Feeds

Bevy of tech behemoths aim to plug the next Heartbleed with DOLLARS

Web, IT goliaths to pour gold into more open-source code

Bridging the IT gap between rising business demands and ageing tools

Tech's biggest names have vowed to pour cash into crucial open-source projects that glue the web together – and hopefully kill off any dire bugs that could wreck the net.

The Linux Foundation announced on Thursday that it had formed "The Core Infrastructure Initiative" to fund open projects that are critical to the functioning of the internet.

The goal is to make sure the recent Heartbleed OpenSSL vulnerability and worse omnishambles never happen again. It comes after the chap who accidentally introduced the Heartbleed bug called for more people to work on the OpenSSL code. The library is used across the world to secure websites, VPNs, and more, from eavesdroppers and tamperers.

"The Core Infrastructure Initiative is a multi-million dollar project housed at The Linux Foundation to fund open-source projects that are in the critical path for core computing functions," the Linux Foundation declared.

So far, the companies involved include: Amazon Web Services, Cisco, Dell, Facebook, Intel, Microsoft, NetApp, Qualcomm, Rackspace, VMware, IBM, Google, Fujitsu. "We expect more to follow suit in the coming weeks and months," the Linux Foundation wrote in an FAQ document. (Where, El Reg wonders, are HP, Red Hat, Oracle and Ubuntu, to name a few?)

Many of these companies compete with one another in a multitude of areas, so by teaming up they also highlight the severity of the password and crypto-leak-leaking Heartbleed flaw and just how scary it was for many top tech firms.

Initially, the Core Infrastructure Initiative will fund work on shoring up OpenSSL. The rough goal is to fund some key developers and give them resources to improve OpenSSL's security and make it more responsive to patch requests.

"CII was formed as a response to the Heartbleed security crisis; however, the Initiative's efforts will not be restricted to security-related issues," an FAQ document states.

"Members of CII will evaluate open source projects that are essential to global computing infrastructure and are experiencing under-investment. These companies recognize the need for directed funds for highly critical open source software projects they all consume and that run much of modern day society. They also value and invest in developers and collaborative software development and want to support this important work."

The precise amount of funding was not disclosed. This looks to be a better initiative than a scheme started by security startup Bugcrowd to get more than $100,000 in donations to financially reward infosec professionals for closing other OpenSSL bugs. At the time of writing Bugcrowd's scheme had raised a little under $8,000. Meanwhile, OpenBSD has been busy forking OpenSSL into LibreSSL and tidying it up. ®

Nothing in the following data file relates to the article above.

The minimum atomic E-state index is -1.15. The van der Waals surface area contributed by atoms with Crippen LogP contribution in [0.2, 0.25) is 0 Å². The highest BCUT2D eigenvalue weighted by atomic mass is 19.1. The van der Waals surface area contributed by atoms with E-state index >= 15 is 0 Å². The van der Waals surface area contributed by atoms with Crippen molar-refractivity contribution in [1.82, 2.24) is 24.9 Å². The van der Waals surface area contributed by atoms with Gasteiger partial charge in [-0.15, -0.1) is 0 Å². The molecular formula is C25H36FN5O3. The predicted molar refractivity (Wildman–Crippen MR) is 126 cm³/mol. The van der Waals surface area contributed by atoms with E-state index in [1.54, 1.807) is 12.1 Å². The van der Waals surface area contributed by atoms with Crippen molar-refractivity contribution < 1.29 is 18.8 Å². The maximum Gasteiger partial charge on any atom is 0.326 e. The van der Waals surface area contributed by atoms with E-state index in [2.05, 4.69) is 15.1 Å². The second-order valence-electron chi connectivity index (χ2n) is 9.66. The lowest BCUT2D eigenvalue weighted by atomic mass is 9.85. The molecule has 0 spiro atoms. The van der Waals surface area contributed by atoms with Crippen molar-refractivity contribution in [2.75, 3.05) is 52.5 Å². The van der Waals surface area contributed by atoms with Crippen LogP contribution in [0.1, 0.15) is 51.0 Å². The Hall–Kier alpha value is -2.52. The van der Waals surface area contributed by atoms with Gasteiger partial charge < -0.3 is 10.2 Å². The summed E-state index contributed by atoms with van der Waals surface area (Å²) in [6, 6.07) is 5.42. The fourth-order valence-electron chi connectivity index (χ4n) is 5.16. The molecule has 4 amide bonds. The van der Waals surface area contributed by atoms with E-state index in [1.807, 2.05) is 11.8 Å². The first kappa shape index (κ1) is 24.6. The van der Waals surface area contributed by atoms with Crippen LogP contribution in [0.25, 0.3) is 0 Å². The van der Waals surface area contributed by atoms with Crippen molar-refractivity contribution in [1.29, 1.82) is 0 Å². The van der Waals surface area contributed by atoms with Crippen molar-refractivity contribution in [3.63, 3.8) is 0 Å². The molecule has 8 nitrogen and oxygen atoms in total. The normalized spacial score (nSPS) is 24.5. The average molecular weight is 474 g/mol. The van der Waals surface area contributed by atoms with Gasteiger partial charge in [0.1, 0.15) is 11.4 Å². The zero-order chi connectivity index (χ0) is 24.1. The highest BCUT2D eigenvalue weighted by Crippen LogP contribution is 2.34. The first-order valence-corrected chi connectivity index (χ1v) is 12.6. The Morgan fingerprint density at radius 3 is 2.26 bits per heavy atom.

Seven Steps to Software Security

More from The Register

next story
BBC goes offline in MASSIVE COCKUP: Stephen Fry partly muzzled
Auntie tight-lipped as major outage rolls on
iPad? More like iFAD: We reveal why Apple fell into IBM's arms
But never fear fanbois, you're still lapping up iPhones, Macs
Nadella: Apps must run on ALL WINDOWS – PCs, slabs and mobes
Phone egg, meet desktop chicken - your mother
White? Male? You work in tech? Let us guess ... Twitter? We KNEW it!
Grim diversity numbers dumped alongside Facebook earnings
HP, Microsoft prove it again: Big Business doesn't create jobs
SMEs get lip service - what they need is dinner at the Club
ITC: Seagate and LSI can infringe Realtek patents because Realtek isn't in the US
Land of the (get off scot) free, when it's a foreign owner
Dude, you're getting a Dell – with BITCOIN: IT giant slurps cryptocash
1. Buy PC with Bitcoin. 2. Mine more coins. 3. Goto step 1
There's NOTHING on TV in Europe – American video DOMINATES
Even France's mega subsidies don't stop US content onslaught
You! Pirate! Stop pirating, or we shall admonish you politely. Repeatedly, if necessary
And we shall go about telling people you smell. No, not really
prev story

Whitepapers

Designing a Defense for Mobile Applications
Learn about the various considerations for defending mobile applications - from the application architecture itself to the myriad testing technologies.
How modern custom applications can spur business growth
Learn how to create, deploy and manage custom applications without consuming or expanding the need for scarce, expensive IT resources.
Reducing security risks from open source software
Follow a few strategies and your organization can gain the full benefits of open source and the cloud without compromising the security of your applications.
Boost IT visibility and business value
How building a great service catalog relieves pressure points and demonstrates the value of IT service management.
Consolidation: the foundation for IT and business transformation
In this whitepaper learn how effective consolidation of IT and business resources can enable multiple, meaningful business benefits.